The North American Waterfowl Management Plan’s (Plan) Pacific Coast Joint Venture just keeps on expanding. Of all the Plan’s habitat joint ventures, our boundaries now extend the farthest north, south, east, and west!

Last year the joint venture’s management board recognized the coastal area from San Francisco Bay to the Yukon River as an ecological continuum that shares migratory bird populations, coastal habitat types, and, consequently, similar resource problems and opportunities. In keeping with the 1998 Plan update’s theme of “Expanding the Vision,” the board moved to stretch the joint venture boundary north to Alaska’s Yukon River. This expansion encompasses five of the 1986 Plan’s “waterfowl habitat areas of major concern” and more closely aligns our boundaries with shorebird, waterbird, and landbird planning areas.

Since the expansion, Alaskan joint venture partners have contributed more than $13 million in matching funds to successfully compete for six National Coastal Wetlands Conservation Act (NCWCA) grants and four North American Wetlands Conservation Act (NAWCA) grants, totaling $3.7 million. Partners used the funds to acquire about 50,000 acres of coastal wetlands habitats. Their most ambitious acquisition was a 42,000-acre addition to Izembek National Wildlife Refuge, which includes the largest eelgrass bed in the United States. The refuge is a crucial fall staging area for virtually the entire population of Pacific brant (150,000 birds) and emperor geese (55,000 birds). It also was among the first four U.S. sites designated as Wetlands of International Importance under the Ramsar Convention on Wetlands.

The joint venture’s work in Alaska will help to provide nesting and migratory habitat for Alaskan waterfowl and shorebirds, but a limiting factor for several of these species is the availability of wintering habitat on Pacific islands. Many species, including the bristle-thighed curlew, golden plover, and wandering tattler, are dependent upon decreasing wetland habitats in the Hawaiian Islands. Historically, the islands had 71 taxa of endemic birds; 23 are now extinct, and 30 are listed as endangered or threatened. Six of those listed are endangered wetland-dependent species, with populations below 2,000 individuals: Hawaiian duck, Hawaiian coot, Hawaiian moorhen, Hawaiian stilt, Hawaiian goose, and Laysan duck. Predation by introduced species, invasion of nonnative vegetation, and habitat loss due to development are factors affecting their status. Some agricultural practices such as taro farming and aquaculture are wetland based, but they provide only marginal habitat.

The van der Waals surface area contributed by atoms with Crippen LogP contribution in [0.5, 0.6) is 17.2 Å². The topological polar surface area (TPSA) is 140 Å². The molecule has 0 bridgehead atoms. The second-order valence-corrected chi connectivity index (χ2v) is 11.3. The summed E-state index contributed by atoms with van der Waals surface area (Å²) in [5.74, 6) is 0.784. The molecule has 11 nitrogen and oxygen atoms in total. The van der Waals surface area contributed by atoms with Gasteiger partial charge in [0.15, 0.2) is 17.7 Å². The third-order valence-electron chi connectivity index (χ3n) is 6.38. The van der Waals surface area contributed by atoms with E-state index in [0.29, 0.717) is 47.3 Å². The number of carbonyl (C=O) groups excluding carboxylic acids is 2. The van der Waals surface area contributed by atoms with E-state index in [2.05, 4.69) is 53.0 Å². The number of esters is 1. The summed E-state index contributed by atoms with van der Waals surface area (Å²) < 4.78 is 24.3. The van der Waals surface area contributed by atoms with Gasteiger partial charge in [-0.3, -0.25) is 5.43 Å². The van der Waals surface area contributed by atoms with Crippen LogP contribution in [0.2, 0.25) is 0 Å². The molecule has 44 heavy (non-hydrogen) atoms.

In 2002, the Plan Committee endorsed the joint venture’s petition to allow a boundary expansion to include the Hawaiian Islands. Since then, Hawaiian partners have received three NCWCA grants and one NAWCA grant, totaling $2.1 million matched by $4.2 million in partner contributions. Partners will use the funds to acquire the third largest wetland on Maui and to restore more than 1,000 wetland acres on federal, state, and private lands on Oahu. In addition, the joint venture has purchased heavy equipment for a refuge and helped fund predator and wetland-management research and an interagency wetland workshop.

Although the joint venture has no immediate plans for further expansion, Pacific Rim Joint Venture has a nice ring to it.

For more information, contact Carey Smith, U.S. Pacific Coast Joint Venture Coordinator, U.S. Fish and Wildlife Service, 9317 NE Highway 99, Suite D, Vancouver, Washington 98665, (360) 696-7630, carey_smith@fws.gov.